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The death of massive stars leaves behind exotic compact objects that are neutron stars and black holes. Among the neutron stars, especially
interesting are the Anomalous X-ray Pulsars and Soft Gamma-Ray Repeaters (SGRs), which are young neutron stars characterized by high X-ray
quiescent luminosities, outbursts, and in the case of SGRs, sporadic giant flares. They are believed to be magnetars, that is neutron
stars powered by ultra-strong magnetic fields. However, the diversity of their behaviours, and especially the observation of magnetar-like
bursts from 'low-field' neutron stars, has been a theoretical puzzle.
In the first part of the talk, I will discuss results of long-term MHD simulations which by following the evolution of magnetic stresses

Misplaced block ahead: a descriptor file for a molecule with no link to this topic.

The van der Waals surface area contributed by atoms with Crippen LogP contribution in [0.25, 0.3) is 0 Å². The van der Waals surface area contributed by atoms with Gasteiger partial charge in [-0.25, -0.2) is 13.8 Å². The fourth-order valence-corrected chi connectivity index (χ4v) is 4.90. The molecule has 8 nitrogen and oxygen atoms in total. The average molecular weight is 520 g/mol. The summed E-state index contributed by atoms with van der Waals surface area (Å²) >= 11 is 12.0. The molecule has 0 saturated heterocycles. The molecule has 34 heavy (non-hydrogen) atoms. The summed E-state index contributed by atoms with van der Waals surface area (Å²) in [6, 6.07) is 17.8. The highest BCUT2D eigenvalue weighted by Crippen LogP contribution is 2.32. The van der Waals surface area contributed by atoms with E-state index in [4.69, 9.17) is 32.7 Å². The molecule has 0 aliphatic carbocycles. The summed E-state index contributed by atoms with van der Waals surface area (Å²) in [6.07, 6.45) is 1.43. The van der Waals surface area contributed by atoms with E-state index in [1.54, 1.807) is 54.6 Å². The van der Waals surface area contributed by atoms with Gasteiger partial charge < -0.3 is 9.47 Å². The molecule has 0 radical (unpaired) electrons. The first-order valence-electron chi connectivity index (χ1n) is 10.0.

within the neutron star crust have allowed us to relate the observed magnetar phenomenology to the physical properties of the neutron
stars, and in particular to their age and magnetic field strength and topology. The dichotomy of 'high-B' field pulsars versus magnetars is
naturally explained, and occasional outbursts from old, low B-field neutron stars are predicted.
In the second part of the talk, I will discuss how observations of highly magnetized neutron stars can be handy tools in the cosmological domain, and in particular as a way to set constraints on the hypothetical particle 'axion'.